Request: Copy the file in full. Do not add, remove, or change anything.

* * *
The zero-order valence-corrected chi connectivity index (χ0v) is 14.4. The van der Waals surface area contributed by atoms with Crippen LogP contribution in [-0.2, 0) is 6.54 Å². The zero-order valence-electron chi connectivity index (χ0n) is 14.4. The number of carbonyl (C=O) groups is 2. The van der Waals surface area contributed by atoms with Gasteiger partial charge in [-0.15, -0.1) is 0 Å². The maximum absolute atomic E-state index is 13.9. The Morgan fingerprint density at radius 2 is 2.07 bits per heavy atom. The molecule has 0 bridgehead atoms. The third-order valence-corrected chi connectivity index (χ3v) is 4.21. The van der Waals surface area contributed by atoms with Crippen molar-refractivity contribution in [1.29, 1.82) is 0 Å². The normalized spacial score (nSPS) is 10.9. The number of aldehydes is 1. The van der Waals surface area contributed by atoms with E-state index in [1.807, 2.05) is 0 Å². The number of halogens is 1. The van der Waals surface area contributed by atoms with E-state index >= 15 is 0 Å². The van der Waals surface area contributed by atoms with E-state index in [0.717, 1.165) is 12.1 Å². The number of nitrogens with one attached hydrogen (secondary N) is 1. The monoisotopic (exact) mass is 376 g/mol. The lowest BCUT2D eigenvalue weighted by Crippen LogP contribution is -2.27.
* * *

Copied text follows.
The zero-order valence-corrected chi connectivity index (χ0v) is 14.4. The van der Waals surface area contributed by atoms with Crippen LogP contribution in [-0.2, 0) is 6.54 Å². The zero-order valence-electron chi connectivity index (χ0n) is 14.4. The number of carbonyl (C=O) groups is 2. The van der Waals surface area contributed by atoms with Gasteiger partial charge in [-0.15, -0.1) is 0 Å². The maximum absolute atomic E-state index is 13.9. The Morgan fingerprint density at radius 2 is 2.07 bits per heavy atom. The molecule has 0 bridgehead atoms. The third-order valence-corrected chi connectivity index (χ3v) is 4.21. The van der Waals surface area contributed by atoms with Crippen molar-refractivity contribution in [1.29, 1.82) is 0 Å². The normalized spacial score (nSPS) is 10.9. The number of aldehydes is 1. The van der Waals surface area contributed by atoms with E-state index in [1.807, 2.05) is 0 Å². The number of halogens is 1. The van der Waals surface area contributed by atoms with E-state index >= 15 is 0 Å². The van der Waals surface area contributed by atoms with E-state index in [0.717, 1.165) is 12.1 Å². The number of nitrogens with one attached hydrogen (secondary N) is 1. The monoisotopic (exact) mass is 376 g/mol. The lowest BCUT2D eigenvalue weighted by Crippen LogP contribution is -2.27.